Jan 4 2017

Experience in Artificial Intelligence – lessons for Legal IT in 2017


To start 2017 I thought I’d have a quick look at 2016’s favourite Legal IT topic, Artificial Intelligence (AI). Reason for picking this topic is down to two pieces of technology that I brought into our household at the end of last year that utilise AI heavily. Those are Nest and Alexa.

The former has brought home to me what I think is going to be a key issue in adoption of AI in law firms, that is trust. My Nest thermostat “learns” over time and one of the key aspects of this is watching for when you go out of the house, the system then reacts by turning thee heating down. At the same time it triggers my Nest security camera to turn on. Over Christmas though I’ve noticed, on odd occasions, when we were out that the camera would turn on but the thermostat wouldn’t drop the temperature. Other times though it would, there seemed to be no consistency. After a lot of old style IT troubleshooting and a lot of googling, I eventually found that this wasn’t a bug, but that Nest had learnt patterns and our locations and kept the heating on when it thought our trip was local and brief, thus in its mind turning off the heating was less efficient (as otherwise it would need to heat the whole house from scratch on our return). The camera though it realised should be on immediately.

This is my trust point, until I fully understood what was going on I didn’t trust the technology. I thought it was just not working, so I had taken to manually overriding the settings when we went out. In reality it was working very well and actually better at predicting things that would save energy than I was! This issue though will be the same with Legal IT AI, getting the trust will take time and will probably need a full understanding of how the machine is learning before people will accept AI into the mainstream functions.

Alexa to me is voice recognition starting to become useful, moving from the smartphone (Siri) or the computer (Cortana) to being “in the room” makes so much sense and is much more useful. Whether it’s controlling the lights or simply putting on some music it genuinely is useful rather than a gimmick. It is impressive how Alexa is using all the data it is gathering to improve, however it also shows how far AI has to go in terms of human interaction. It is way beyond having to specifically phrase your commands or questions, but there is so far to go to get beyond a few “skills” it has now.

These two areas fuel my scepticism around AI. No that’s not fair,  it’s not scepticism it’s just wanting an injection of reality into AI within Legal. I am impressed with Alexa and Nest and the more I use them the more I get impressed by the learning, however my expectations for the technology (particularly for Alexa) were not overoptimistic. I think if we adopt a realistic approach for AI in Legal in 2017 then it can and will be a great enabling technology for firms. If we don’t temper the hype though, we’ll be disappointed or fail to trust it and it’ll go in the bin for years before we try it again!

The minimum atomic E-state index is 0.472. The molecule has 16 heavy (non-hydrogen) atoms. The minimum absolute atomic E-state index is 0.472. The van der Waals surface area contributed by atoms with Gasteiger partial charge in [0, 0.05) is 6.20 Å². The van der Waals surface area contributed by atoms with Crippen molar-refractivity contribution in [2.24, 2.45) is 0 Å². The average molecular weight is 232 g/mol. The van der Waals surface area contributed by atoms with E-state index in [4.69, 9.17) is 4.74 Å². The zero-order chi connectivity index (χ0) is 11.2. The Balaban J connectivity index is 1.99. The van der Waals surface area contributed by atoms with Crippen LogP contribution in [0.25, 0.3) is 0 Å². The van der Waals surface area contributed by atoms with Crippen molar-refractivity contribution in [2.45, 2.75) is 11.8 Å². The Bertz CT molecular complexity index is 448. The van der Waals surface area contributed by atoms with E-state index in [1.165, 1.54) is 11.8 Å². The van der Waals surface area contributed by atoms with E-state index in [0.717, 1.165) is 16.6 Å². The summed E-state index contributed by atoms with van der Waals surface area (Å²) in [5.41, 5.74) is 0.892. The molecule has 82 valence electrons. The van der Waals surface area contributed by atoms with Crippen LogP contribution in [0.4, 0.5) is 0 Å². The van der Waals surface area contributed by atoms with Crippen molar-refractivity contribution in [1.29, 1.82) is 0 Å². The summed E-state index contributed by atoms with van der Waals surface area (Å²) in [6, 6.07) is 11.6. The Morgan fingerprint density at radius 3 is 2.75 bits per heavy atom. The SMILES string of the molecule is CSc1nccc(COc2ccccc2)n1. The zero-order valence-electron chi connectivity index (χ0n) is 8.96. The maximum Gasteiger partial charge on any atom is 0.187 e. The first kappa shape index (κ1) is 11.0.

Nov 30 2016

Legal IT vendors you’re not Uber, you’re just cost cutters


If there is one company that gets thrown into conference presentations on “disruption” in law firms more than any other it’s Uber. So is Uber really disruptive or is it just innovative?

“A disruptive innovation is an innovation that creates a new market and value network and eventually disrupts an existing market and value network, displacing established market leading firms, products and alliances.”

In my city it hasn’t displaced established firms or products, I suspect in some cities it has started to put existing firms out of business. But anyway that’s not the point of the article, what I often thought when hearing these talks was what actually are the key aspects to Uber’s popularity? The things that make us use them above other taxi firms? And then how would you achieve the same in a law firm?

For me personally Uber does the following:

  1. Fixes the “the driver is just round the corner” or “the driver is 10mins away” excuses when you asked a dispatcher where the taxi was. You now know exactly where the taxi is and how long you have to wait for it to arrive.
  2. Convenience of booking. No remembering numbers or what the local taxi is. It works how we work, online. A phone is now a computer and no longer a, well a phone.
  3. Lack of taxis during busy periods. Surge pricing is a big incentive to get drivers on the roads, meaning more taxis and less waiting.
  4. Lower cost. But, and it’s a big but, I think is the least important. It’s great it’s a bit cheaper but the above three would encourage me to continue using Uber regardless of a cheaper price.

And it was that last one that got me thinking that the focus in a lot of legal conferences is all about reducing the cost. Using AI to do due diligence to reduce cost, using document automation to churn through documents faster to reduce cost, automating processes to reduce cost, use legal delivery centres to reduce cost.

What we need to do is find the equivalent of the first three, what are the niggles that clients feel everytime they use a law firm? It’s not necessarily an IT solution that a Legal IT vendor can sell. It is more likely to be a simple niggle that every client is facing when dealing with law firms.

In a competitive market keeping costs low and building your market share is important, but the disruptive firm is going to find that problem to solve that’s not about cost saving but getting rid of that annoyance that many clients are facing.

And Legal IT vendors, stop advertising your tech, however innovative it is, as something that’ll disrupt and simply point out it’ll cut costs! This isn’t a bad thing in itself.